Jan. 21 (UPI) — China’s three telecommunications companies have requested the New York Stock Exchange to review its decision to delist their American depositary shares, a move that was made in response to an executive order signed by former President Donald Trump targeting companies linked to the Chinese military.
The state-owned companies China Mobile, China Telecom and China Unicom separately asked the NYSE to initiate the reviews in three nearly identical letters sent within hours of Joe Biden’s inauguration as president, requesting that it reverse its determination to delist them and to stay the trading suspension of their ADSs pending the completion of the reviews.
“Investors are cautioned that there is no assurance that the Company’s review request for the NYSE’s reversal of the Determination or request for staying the trading suspension of the ADSs pending review of the Determination will be successful,” each of the letters said.
The NYSE began delisting the three companies on New Year’s Eve with the trading of their shares to cease by Jan. 11. Days later, the stock exchange reversed its decision and said it would keep the companies listed “in light of further consultation with relevant regulatory authorities” only to announce on Jan. 6 that it will move forward with removing them.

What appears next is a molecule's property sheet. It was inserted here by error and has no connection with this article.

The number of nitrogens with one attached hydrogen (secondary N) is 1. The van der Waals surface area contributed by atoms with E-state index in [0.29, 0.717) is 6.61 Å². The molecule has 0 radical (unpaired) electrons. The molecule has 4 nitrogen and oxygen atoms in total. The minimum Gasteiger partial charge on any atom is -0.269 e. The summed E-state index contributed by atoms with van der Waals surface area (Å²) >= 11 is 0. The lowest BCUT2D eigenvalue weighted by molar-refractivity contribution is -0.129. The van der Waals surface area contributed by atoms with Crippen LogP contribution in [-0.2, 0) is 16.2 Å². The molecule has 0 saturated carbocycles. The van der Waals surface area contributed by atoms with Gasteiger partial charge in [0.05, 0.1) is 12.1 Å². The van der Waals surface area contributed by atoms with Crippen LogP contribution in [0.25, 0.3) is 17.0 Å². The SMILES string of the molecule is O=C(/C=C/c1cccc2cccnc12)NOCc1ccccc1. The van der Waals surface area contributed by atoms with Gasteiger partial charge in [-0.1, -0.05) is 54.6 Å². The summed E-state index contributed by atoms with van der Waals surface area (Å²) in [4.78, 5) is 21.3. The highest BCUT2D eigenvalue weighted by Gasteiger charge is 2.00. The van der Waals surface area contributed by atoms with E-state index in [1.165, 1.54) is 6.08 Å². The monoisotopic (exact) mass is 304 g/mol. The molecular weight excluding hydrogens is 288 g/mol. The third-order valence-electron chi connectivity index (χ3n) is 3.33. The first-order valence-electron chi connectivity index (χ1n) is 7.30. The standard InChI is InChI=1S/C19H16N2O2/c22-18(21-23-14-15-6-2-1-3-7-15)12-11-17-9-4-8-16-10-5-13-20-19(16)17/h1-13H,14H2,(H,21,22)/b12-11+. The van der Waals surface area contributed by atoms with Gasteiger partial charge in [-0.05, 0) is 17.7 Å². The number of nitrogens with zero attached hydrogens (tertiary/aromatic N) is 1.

The stock exchange said its delisting of the companies was to comply with an executive order Trump signed in November banning Americans and U.S. companies from owning shares of companies tied to the People’s Liberation Army.
“The People’s Republic of China is increasingly exploiting United States capital to resource and to enable the development and modernization of its military, intelligence and other security apparatuses,” the executive order said.
Trump signed the order amid worsening relations between Beijing and Washington as the United States has repeatedly condemned China over its human rights abuses and has sought to limit its telecoms access to developing its next generation wireless communications infrastructure citing national security concerns.
It was unknown if Biden would take a softer hand with China compared to his predecessor’s administration but his nomination for secretary of state, Antony Blinken, said during his confirmation on Tuesday that he agreed with Trump’s stronger approach to Beijing.
“I disagree very much with the way that he went about it in a number of areas but the basic principle was the right one, and I think that’s actually helpful to our foreign policy,” he said.